CA Crews Save Anna Faris, Family from CO Exposure

North Tahoe firefighters were called to the "Mom" actress' Lake Tahoe rental home on Thanksgiving after family members became sick from carbon monoxide.

The Sacramento Bee
Anna Faris
Jay L. Clendenin | Los Angeles Times | TNS

Actress Anna Faris says firefighters helped save the lives of her family on Thanksgiving, when more than a dozen people were reportedly exposed to carbon monoxide at a vacation home she rented in the Lake Tahoe area.

Faris in a tweet last Friday, which was shared via retweet late Monday night by the North Tahoe Fire Protection District, wrote that “we were saved from carbon monoxide.”

“I’m not quite sure how to express gratitude to the north Lake Tahoe fire department – we were saved from carbon monoxide – it’s a stupidly dramatic story but I’m feeling very fortunate,” Faris tweeted.

Emergency crews responded on Thanksgiving to a vacation rental home, where 13 family members started to suffer with varying degrees of illness upon arrival to the home, the North Tahoe Fire Protection District said in a news release this week. The affected people initially attributed their illness to altitude sickness, the news release said.

During Thanksgiving dinner, two people transported themselves to a hospital, where staff identified the illness as carbon monoxide poisoning and informed the fire district, according to the release.

Of the 11 family members still at the home, two more were taken to the hospital and the other nine were treated on site, according to North Tahoe Fire.

Fire officials tested carbon monoxide levels, discovering they were as high as 55 parts per million, local news stations reported. That reading is more than triple the minimum level considered dangerous and more than five times the maximum indoor recommended level, according to the Centers for Disease Control and Prevention.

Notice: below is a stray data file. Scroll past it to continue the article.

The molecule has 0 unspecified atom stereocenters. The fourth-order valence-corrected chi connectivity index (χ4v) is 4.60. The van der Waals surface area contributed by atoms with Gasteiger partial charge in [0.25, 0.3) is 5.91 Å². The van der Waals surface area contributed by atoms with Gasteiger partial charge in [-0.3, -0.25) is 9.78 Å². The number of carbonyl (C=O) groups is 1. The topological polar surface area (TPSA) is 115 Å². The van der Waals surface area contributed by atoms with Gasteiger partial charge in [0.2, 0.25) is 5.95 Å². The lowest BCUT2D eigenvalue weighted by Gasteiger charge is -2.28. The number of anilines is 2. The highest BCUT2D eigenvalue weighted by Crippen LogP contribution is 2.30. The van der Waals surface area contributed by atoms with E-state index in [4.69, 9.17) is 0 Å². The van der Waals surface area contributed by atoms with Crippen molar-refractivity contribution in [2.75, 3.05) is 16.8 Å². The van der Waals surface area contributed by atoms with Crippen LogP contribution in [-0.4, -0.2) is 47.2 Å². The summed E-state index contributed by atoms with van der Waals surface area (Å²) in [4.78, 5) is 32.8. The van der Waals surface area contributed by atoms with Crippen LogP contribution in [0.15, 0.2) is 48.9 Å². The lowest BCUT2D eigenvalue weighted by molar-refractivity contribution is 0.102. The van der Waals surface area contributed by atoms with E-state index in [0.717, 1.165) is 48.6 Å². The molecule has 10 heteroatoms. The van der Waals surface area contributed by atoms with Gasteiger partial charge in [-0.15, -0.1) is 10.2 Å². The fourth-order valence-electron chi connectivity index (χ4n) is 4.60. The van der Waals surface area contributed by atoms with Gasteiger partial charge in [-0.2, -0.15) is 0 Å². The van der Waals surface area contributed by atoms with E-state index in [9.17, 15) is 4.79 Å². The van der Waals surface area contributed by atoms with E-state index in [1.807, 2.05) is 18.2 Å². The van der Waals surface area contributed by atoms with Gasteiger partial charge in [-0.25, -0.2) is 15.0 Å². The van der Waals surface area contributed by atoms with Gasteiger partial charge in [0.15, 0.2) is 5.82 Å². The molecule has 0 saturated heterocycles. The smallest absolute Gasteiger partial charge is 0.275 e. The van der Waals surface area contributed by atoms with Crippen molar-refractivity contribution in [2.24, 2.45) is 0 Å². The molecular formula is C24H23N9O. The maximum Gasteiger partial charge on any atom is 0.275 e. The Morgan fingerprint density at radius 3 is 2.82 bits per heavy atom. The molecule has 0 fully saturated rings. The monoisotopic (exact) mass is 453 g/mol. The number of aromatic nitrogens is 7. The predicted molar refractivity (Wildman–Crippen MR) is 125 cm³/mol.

“A Thanksgiving celebration in Lake Tahoe could have turned into a tragedy for a family of 13 had it not been for two family members that left the holiday dinner to be checked out at a local hospital,” the news release said.

North Tahoe Fire spokeswoman Erin Holland said the fire district does not disclose patient information and could not confirm Faris’ involvement. But the fire district retweeted Faris’ post about the incident and shared stories from local news outlets that indicated Faris’ family had been treated. The fire department, in its retweet, said it was “#thankful for a happy ending” to the incident.

Faris live-tweeted several updates on her vacation, including a photo of her father and brother, between Wednesday morning and Thursday morning. Around 11:15 a.m. on Thanksgiving, Faris tweeted that she was hiding from her family in a bathroom, joking: “Dear family on the day of thanks – I love you all. Just a little more from the upstairs bath.”

Then, the tweets stopped until Friday evening, the actress’s 43rd birthday, when she posted to acknowledge the incident and thank the fire department. It was not clear whether she was among the four treated at the hospital.

Carbon monoxide (CO) is colorless and odorless, but can be detected. The fire district reported that the vacation rental home involved in last week’s incident did not have CO detectors installed.

“It’s not a bad idea to consider bringing your own alarm when you travel, just to be safe,” North Tahoe Fire Chief Mike Schwartz said in a statement.

Symptoms of carbon monoxide poisoning include nausea, dizziness, chest pain, upset stomach and confusion, as well as other flu-like symptoms.

Faris has appeared in movies including “The House Bunny” and the “Scary Movie” series, and has starred in the CBS sitcom “Mom” since 2013.

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